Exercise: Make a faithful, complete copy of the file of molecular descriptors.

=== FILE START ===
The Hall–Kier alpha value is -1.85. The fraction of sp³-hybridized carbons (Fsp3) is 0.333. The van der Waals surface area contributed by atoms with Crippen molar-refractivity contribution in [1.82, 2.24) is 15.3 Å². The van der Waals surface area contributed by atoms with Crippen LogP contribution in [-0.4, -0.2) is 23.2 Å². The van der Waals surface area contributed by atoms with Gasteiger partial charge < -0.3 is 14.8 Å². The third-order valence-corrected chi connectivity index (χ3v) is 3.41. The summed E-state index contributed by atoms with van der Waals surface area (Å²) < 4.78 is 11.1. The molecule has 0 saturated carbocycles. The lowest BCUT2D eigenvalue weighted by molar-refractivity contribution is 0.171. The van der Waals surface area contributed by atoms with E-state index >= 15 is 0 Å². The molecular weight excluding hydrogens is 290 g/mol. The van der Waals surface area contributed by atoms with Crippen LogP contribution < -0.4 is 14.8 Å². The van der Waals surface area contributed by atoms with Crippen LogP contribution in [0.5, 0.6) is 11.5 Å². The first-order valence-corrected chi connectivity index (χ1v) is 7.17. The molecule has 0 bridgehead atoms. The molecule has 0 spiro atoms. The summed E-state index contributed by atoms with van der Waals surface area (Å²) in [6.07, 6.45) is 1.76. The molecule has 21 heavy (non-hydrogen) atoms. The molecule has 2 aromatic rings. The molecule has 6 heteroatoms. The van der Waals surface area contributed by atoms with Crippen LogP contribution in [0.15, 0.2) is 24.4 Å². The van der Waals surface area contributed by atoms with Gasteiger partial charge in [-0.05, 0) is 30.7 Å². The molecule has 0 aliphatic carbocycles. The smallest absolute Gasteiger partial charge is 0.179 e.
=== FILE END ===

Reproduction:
The Hall–Kier alpha value is -1.85. The fraction of sp³-hybridized carbons (Fsp3) is 0.333. The van der Waals surface area contributed by atoms with Crippen molar-refractivity contribution in [1.82, 2.24) is 15.3 Å². The van der Waals surface area contributed by atoms with Crippen LogP contribution in [-0.4, -0.2) is 23.2 Å². The van der Waals surface area contributed by atoms with Gasteiger partial charge < -0.3 is 14.8 Å². The third-order valence-corrected chi connectivity index (χ3v) is 3.41. The summed E-state index contributed by atoms with van der Waals surface area (Å²) < 4.78 is 11.1. The molecule has 0 saturated carbocycles. The lowest BCUT2D eigenvalue weighted by molar-refractivity contribution is 0.171. The van der Waals surface area contributed by atoms with E-state index >= 15 is 0 Å². The molecular weight excluding hydrogens is 290 g/mol. The van der Waals surface area contributed by atoms with Crippen LogP contribution < -0.4 is 14.8 Å². The van der Waals surface area contributed by atoms with Crippen LogP contribution in [0.5, 0.6) is 11.5 Å². The first-order valence-corrected chi connectivity index (χ1v) is 7.17. The molecule has 0 bridgehead atoms. The molecule has 0 spiro atoms. The summed E-state index contributed by atoms with van der Waals surface area (Å²) in [6.07, 6.45) is 1.76. The molecule has 21 heavy (non-hydrogen) atoms. The molecule has 2 aromatic rings. The molecule has 6 heteroatoms. The van der Waals surface area contributed by atoms with Crippen LogP contribution in [0.15, 0.2) is 24.4 Å². The van der Waals surface area contributed by atoms with Gasteiger partial charge in [-0.05, 0) is 30.7 Å². The molecule has 0 aliphatic carbocycles. The smallest absolute Gasteiger partial charge is 0.179 e.